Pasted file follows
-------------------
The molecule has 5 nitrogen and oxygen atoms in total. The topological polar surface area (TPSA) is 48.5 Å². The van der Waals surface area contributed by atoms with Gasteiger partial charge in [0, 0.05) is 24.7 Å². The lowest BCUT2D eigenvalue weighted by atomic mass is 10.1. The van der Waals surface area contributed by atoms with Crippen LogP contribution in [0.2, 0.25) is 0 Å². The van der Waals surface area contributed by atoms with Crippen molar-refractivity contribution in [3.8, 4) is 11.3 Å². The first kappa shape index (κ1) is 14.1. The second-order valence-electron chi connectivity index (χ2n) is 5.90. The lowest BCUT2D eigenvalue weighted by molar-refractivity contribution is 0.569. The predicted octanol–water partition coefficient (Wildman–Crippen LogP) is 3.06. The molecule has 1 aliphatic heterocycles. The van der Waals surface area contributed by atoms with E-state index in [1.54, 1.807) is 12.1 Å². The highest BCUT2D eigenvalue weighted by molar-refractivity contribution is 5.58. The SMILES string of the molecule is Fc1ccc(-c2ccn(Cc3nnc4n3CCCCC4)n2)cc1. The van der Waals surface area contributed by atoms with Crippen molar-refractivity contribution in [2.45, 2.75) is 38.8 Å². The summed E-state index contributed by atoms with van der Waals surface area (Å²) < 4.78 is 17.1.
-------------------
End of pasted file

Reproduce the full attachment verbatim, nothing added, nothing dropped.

The molecule has 5 nitrogen and oxygen atoms in total. The topological polar surface area (TPSA) is 48.5 Å². The van der Waals surface area contributed by atoms with Gasteiger partial charge in [0, 0.05) is 24.7 Å². The lowest BCUT2D eigenvalue weighted by atomic mass is 10.1. The van der Waals surface area contributed by atoms with Crippen LogP contribution in [0.2, 0.25) is 0 Å². The van der Waals surface area contributed by atoms with Crippen molar-refractivity contribution in [3.8, 4) is 11.3 Å². The first kappa shape index (κ1) is 14.1. The second-order valence-electron chi connectivity index (χ2n) is 5.90. The lowest BCUT2D eigenvalue weighted by molar-refractivity contribution is 0.569. The predicted octanol–water partition coefficient (Wildman–Crippen LogP) is 3.06. The molecule has 1 aliphatic heterocycles. The van der Waals surface area contributed by atoms with E-state index in [1.54, 1.807) is 12.1 Å². The highest BCUT2D eigenvalue weighted by molar-refractivity contribution is 5.58. The SMILES string of the molecule is Fc1ccc(-c2ccn(Cc3nnc4n3CCCCC4)n2)cc1. The van der Waals surface area contributed by atoms with Crippen molar-refractivity contribution in [2.45, 2.75) is 38.8 Å². The summed E-state index contributed by atoms with van der Waals surface area (Å²) < 4.78 is 17.1.